Trade unions

At least some of the trade unions are regularly consulted by the authorities in at least 21 of the 24 countries where sector-related trade unions are recorded. Three countries cite a lack of regular consultation of any of the trade unions (Cyprus, Romania and Spain). Since a multi-union system has been established in 17 of the 24 countries with sector-related trade unions, one cannot rule out the possibility that the authorities favour certain trade unions over others or that the unions compete for participation rights. In most countries with a multi-union system where a noticeable practice of consultation is observed, any of the existing trade unions may take part in the consultation process. By contrast, in Germany, Ireland and the Netherlands only some of the sector-related trade unions are consulted. Nevertheless, little evidence of inter-union conflicts over participation in public policy matters can be found within the banking sector.

Employer organisations

The vast majority of the sector-related employer/ business organisations for which relevant data are available are involved in consultation procedures. In countries with multi-organisation systems, no cases of conflicts over participation rights of employer organisations are reported. In the multi-organisation systems of Austria, the Czech Republic, Greece, Hungary, Ireland, Lithuania and Poland, where related data of all employer organisations are available, all of the sector’s organisations are consulted. By contrast, in the pluralist systems of France and Germany at least one of the employer organisations is regularly consulted, while others are not.

Tripartite participation

Turning from consultation to tripartite participation, the findings reveal that genuinely sector-specific tripartite bodies have been established in only two of the 26 countries under consideration – France and the UK. Table 11 lists a total of only two bodies of this kind – namely the Advisory Committee for the Financial Sector of France and the UK-based Financial Services Skills Council. The origin of both bodies is based on statutory provisions. The Financial Services Skills Council addresses the issue of skills and lifelong learning of the workforce within the UK banking sector. The Advisory Committee for the Financial Sector of France follows up the relationship between companies and consumers and may organise hearings of professional or customer organisations on various sector-specific issues. Other tripartite bodies listed in some country reports are not taken into account in this study, since they all cover broader industry segments such as the entire private services sector or the entire national economy and thus do not specifically target the banking sector. However, bipartite sector-related bodies exist in several countries.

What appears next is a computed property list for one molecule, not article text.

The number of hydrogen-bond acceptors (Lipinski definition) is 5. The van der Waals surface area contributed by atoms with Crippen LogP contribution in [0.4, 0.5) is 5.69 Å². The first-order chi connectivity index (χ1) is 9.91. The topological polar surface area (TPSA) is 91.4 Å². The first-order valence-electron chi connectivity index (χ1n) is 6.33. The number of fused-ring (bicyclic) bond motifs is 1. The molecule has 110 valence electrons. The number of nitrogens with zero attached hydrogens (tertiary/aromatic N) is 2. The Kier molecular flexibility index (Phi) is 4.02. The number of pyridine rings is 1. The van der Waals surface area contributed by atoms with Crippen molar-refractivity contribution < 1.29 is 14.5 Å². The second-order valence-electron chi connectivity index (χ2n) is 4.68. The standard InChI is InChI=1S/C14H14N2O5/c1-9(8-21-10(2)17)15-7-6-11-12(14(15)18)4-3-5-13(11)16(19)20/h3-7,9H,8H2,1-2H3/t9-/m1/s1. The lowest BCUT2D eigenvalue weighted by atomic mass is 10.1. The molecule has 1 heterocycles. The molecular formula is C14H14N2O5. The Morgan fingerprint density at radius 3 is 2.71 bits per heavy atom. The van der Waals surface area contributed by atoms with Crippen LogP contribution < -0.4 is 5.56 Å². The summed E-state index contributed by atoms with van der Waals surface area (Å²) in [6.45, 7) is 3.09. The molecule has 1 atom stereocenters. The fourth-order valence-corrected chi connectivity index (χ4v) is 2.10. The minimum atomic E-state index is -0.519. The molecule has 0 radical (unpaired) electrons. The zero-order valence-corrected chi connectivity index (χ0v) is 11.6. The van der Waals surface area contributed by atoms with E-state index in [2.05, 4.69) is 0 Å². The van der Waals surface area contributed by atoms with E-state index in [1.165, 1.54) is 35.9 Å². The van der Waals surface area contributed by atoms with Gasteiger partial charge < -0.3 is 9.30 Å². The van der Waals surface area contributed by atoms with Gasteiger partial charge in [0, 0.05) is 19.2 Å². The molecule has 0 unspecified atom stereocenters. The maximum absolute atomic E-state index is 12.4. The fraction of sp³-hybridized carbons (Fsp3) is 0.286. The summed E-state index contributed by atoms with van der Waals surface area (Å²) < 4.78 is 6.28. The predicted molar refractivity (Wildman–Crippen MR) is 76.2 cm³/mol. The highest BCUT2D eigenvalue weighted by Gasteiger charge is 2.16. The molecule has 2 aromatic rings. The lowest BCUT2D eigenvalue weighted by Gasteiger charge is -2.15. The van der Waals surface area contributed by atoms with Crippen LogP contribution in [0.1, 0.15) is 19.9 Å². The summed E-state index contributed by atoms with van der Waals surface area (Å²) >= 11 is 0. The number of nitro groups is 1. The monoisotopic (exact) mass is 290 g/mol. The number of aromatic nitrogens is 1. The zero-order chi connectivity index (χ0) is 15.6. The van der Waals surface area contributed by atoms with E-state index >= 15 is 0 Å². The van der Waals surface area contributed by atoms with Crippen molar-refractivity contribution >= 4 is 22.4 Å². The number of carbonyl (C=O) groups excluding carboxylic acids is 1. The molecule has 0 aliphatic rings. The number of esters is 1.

European level of interest representation

At European level, eligibility for consultation and participation in the social dialogue is linked to three criteria, as defined by the European Commission. Accordingly, a social partner organisation must have the following attributes:

  • be cross-industry or relate to specific sectors or categories, and be organised at European level;
  • consist of organisations which are themselves an integral and recognised part of Member States’ social partner structures and have the capacity to negotiate agreements, as well as being representative of all Member States, as far as possible;
  • have adequate structures to ensure their effective participation in the consultation process.